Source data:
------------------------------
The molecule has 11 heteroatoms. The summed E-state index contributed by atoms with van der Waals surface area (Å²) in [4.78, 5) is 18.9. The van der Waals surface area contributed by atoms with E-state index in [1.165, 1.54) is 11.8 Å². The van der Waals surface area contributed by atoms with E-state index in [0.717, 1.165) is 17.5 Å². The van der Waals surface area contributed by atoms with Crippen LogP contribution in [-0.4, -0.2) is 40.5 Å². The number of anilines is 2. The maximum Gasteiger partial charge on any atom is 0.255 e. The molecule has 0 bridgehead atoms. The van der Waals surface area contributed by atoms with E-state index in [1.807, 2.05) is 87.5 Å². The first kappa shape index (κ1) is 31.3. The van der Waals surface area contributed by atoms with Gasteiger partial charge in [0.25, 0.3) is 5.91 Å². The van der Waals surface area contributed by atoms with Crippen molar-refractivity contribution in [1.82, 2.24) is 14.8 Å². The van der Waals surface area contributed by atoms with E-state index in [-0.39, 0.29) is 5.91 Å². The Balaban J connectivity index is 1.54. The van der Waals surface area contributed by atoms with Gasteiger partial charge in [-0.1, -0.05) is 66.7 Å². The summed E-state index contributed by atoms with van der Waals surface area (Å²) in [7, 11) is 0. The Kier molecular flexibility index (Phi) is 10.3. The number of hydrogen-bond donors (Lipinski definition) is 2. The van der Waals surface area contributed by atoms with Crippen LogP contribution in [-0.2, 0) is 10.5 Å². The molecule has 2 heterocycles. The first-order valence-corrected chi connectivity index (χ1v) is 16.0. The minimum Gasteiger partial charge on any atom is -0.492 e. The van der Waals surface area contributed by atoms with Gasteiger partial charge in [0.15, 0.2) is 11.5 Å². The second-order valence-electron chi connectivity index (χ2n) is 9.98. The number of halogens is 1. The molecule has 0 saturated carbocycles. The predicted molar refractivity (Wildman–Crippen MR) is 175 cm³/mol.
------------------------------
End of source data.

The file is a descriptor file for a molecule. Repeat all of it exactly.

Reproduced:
The molecule has 11 heteroatoms. The summed E-state index contributed by atoms with van der Waals surface area (Å²) in [4.78, 5) is 18.9. The van der Waals surface area contributed by atoms with E-state index in [1.165, 1.54) is 11.8 Å². The van der Waals surface area contributed by atoms with E-state index in [0.717, 1.165) is 17.5 Å². The van der Waals surface area contributed by atoms with Crippen LogP contribution in [-0.4, -0.2) is 40.5 Å². The number of anilines is 2. The maximum Gasteiger partial charge on any atom is 0.255 e. The molecule has 0 bridgehead atoms. The van der Waals surface area contributed by atoms with E-state index in [1.807, 2.05) is 87.5 Å². The first kappa shape index (κ1) is 31.3. The van der Waals surface area contributed by atoms with Gasteiger partial charge in [0.25, 0.3) is 5.91 Å². The van der Waals surface area contributed by atoms with Crippen molar-refractivity contribution in [1.82, 2.24) is 14.8 Å². The van der Waals surface area contributed by atoms with E-state index in [-0.39, 0.29) is 5.91 Å². The Balaban J connectivity index is 1.54. The van der Waals surface area contributed by atoms with Gasteiger partial charge in [-0.1, -0.05) is 66.7 Å². The summed E-state index contributed by atoms with van der Waals surface area (Å²) in [7, 11) is 0. The Kier molecular flexibility index (Phi) is 10.3. The number of hydrogen-bond donors (Lipinski definition) is 2. The van der Waals surface area contributed by atoms with Crippen LogP contribution in [-0.2, 0) is 10.5 Å². The molecule has 2 heterocycles. The first-order valence-corrected chi connectivity index (χ1v) is 16.0. The minimum Gasteiger partial charge on any atom is -0.492 e. The van der Waals surface area contributed by atoms with Gasteiger partial charge in [0.15, 0.2) is 11.5 Å². The second-order valence-electron chi connectivity index (χ2n) is 9.98. The number of halogens is 1. The molecule has 0 saturated carbocycles. The predicted molar refractivity (Wildman–Crippen MR) is 175 cm³/mol.